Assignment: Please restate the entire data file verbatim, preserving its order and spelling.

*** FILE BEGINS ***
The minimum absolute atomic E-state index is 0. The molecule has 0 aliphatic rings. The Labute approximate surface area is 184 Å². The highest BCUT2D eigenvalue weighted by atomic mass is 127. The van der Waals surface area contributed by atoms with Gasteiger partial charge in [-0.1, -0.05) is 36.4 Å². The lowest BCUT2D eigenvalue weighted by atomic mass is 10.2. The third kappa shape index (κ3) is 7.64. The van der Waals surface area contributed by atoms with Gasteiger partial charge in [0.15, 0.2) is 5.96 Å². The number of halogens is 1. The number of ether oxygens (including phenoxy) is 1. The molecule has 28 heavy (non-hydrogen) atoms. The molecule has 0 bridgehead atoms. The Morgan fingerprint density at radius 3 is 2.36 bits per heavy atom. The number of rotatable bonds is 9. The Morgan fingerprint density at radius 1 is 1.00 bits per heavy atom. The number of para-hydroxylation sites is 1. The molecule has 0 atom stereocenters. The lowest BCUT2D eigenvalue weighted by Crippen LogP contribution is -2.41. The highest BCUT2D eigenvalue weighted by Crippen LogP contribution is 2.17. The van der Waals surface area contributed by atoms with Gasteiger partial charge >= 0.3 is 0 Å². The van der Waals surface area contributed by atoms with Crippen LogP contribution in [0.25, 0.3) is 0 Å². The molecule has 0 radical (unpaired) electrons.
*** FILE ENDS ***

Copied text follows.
The minimum absolute atomic E-state index is 0. The molecule has 0 aliphatic rings. The Labute approximate surface area is 184 Å². The highest BCUT2D eigenvalue weighted by atomic mass is 127. The van der Waals surface area contributed by atoms with Gasteiger partial charge in [-0.1, -0.05) is 36.4 Å². The lowest BCUT2D eigenvalue weighted by atomic mass is 10.2. The third kappa shape index (κ3) is 7.64. The van der Waals surface area contributed by atoms with Gasteiger partial charge in [0.15, 0.2) is 5.96 Å². The number of halogens is 1. The number of ether oxygens (including phenoxy) is 1. The molecule has 28 heavy (non-hydrogen) atoms. The molecule has 0 bridgehead atoms. The Morgan fingerprint density at radius 3 is 2.36 bits per heavy atom. The number of rotatable bonds is 9. The Morgan fingerprint density at radius 1 is 1.00 bits per heavy atom. The number of para-hydroxylation sites is 1. The molecule has 0 atom stereocenters. The lowest BCUT2D eigenvalue weighted by Crippen LogP contribution is -2.41. The highest BCUT2D eigenvalue weighted by Crippen LogP contribution is 2.17. The van der Waals surface area contributed by atoms with Gasteiger partial charge >= 0.3 is 0 Å². The van der Waals surface area contributed by atoms with Crippen LogP contribution in [0.25, 0.3) is 0 Å². The molecule has 0 radical (unpaired) electrons.